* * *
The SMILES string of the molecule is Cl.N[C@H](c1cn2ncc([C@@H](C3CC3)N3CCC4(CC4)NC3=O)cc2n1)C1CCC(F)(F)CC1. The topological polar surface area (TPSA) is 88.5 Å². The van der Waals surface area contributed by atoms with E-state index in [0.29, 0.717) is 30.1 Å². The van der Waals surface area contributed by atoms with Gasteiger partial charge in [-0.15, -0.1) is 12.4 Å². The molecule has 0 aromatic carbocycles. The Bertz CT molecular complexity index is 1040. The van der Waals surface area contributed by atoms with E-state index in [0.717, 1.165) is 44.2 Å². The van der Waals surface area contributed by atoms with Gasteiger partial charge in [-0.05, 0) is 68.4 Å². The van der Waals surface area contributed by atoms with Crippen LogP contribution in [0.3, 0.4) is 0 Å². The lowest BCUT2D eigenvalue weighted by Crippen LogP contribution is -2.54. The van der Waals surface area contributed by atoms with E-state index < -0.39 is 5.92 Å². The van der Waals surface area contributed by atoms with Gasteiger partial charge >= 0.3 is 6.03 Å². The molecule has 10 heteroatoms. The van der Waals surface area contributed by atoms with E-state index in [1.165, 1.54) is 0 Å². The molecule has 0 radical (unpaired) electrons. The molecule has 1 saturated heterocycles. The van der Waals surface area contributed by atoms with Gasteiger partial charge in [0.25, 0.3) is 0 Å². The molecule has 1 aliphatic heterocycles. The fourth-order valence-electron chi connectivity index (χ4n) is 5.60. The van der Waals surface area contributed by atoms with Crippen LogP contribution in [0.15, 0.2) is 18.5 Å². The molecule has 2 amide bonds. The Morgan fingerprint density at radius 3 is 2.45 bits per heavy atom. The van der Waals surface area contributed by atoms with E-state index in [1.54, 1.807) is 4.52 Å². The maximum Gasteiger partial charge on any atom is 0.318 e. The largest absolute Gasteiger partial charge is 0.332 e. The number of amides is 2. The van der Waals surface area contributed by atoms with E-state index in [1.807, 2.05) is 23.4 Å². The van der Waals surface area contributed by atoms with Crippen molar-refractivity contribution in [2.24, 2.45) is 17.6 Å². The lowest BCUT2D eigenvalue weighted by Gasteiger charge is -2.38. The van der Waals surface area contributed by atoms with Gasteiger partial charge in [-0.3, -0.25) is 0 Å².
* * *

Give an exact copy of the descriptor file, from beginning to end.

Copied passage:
The SMILES string of the molecule is Cl.N[C@H](c1cn2ncc([C@@H](C3CC3)N3CCC4(CC4)NC3=O)cc2n1)C1CCC(F)(F)CC1. The topological polar surface area (TPSA) is 88.5 Å². The van der Waals surface area contributed by atoms with E-state index in [0.29, 0.717) is 30.1 Å². The van der Waals surface area contributed by atoms with Gasteiger partial charge in [-0.15, -0.1) is 12.4 Å². The molecule has 0 aromatic carbocycles. The Bertz CT molecular complexity index is 1040. The van der Waals surface area contributed by atoms with E-state index in [0.717, 1.165) is 44.2 Å². The van der Waals surface area contributed by atoms with Gasteiger partial charge in [-0.05, 0) is 68.4 Å². The van der Waals surface area contributed by atoms with Crippen LogP contribution in [0.3, 0.4) is 0 Å². The lowest BCUT2D eigenvalue weighted by Crippen LogP contribution is -2.54. The van der Waals surface area contributed by atoms with E-state index < -0.39 is 5.92 Å². The van der Waals surface area contributed by atoms with Gasteiger partial charge >= 0.3 is 6.03 Å². The molecule has 10 heteroatoms. The van der Waals surface area contributed by atoms with E-state index in [1.165, 1.54) is 0 Å². The molecule has 0 radical (unpaired) electrons. The molecule has 1 saturated heterocycles. The van der Waals surface area contributed by atoms with Gasteiger partial charge in [0.25, 0.3) is 0 Å². The molecule has 1 aliphatic heterocycles. The fourth-order valence-electron chi connectivity index (χ4n) is 5.60. The van der Waals surface area contributed by atoms with Crippen LogP contribution in [0.15, 0.2) is 18.5 Å². The molecule has 2 amide bonds. The Morgan fingerprint density at radius 3 is 2.45 bits per heavy atom. The van der Waals surface area contributed by atoms with E-state index in [1.54, 1.807) is 4.52 Å². The maximum Gasteiger partial charge on any atom is 0.318 e. The largest absolute Gasteiger partial charge is 0.332 e. The number of amides is 2. The van der Waals surface area contributed by atoms with E-state index in [1.807, 2.05) is 23.4 Å². The van der Waals surface area contributed by atoms with Crippen molar-refractivity contribution in [2.24, 2.45) is 17.6 Å². The lowest BCUT2D eigenvalue weighted by Gasteiger charge is -2.38. The van der Waals surface area contributed by atoms with Gasteiger partial charge in [-0.3, -0.25) is 0 Å².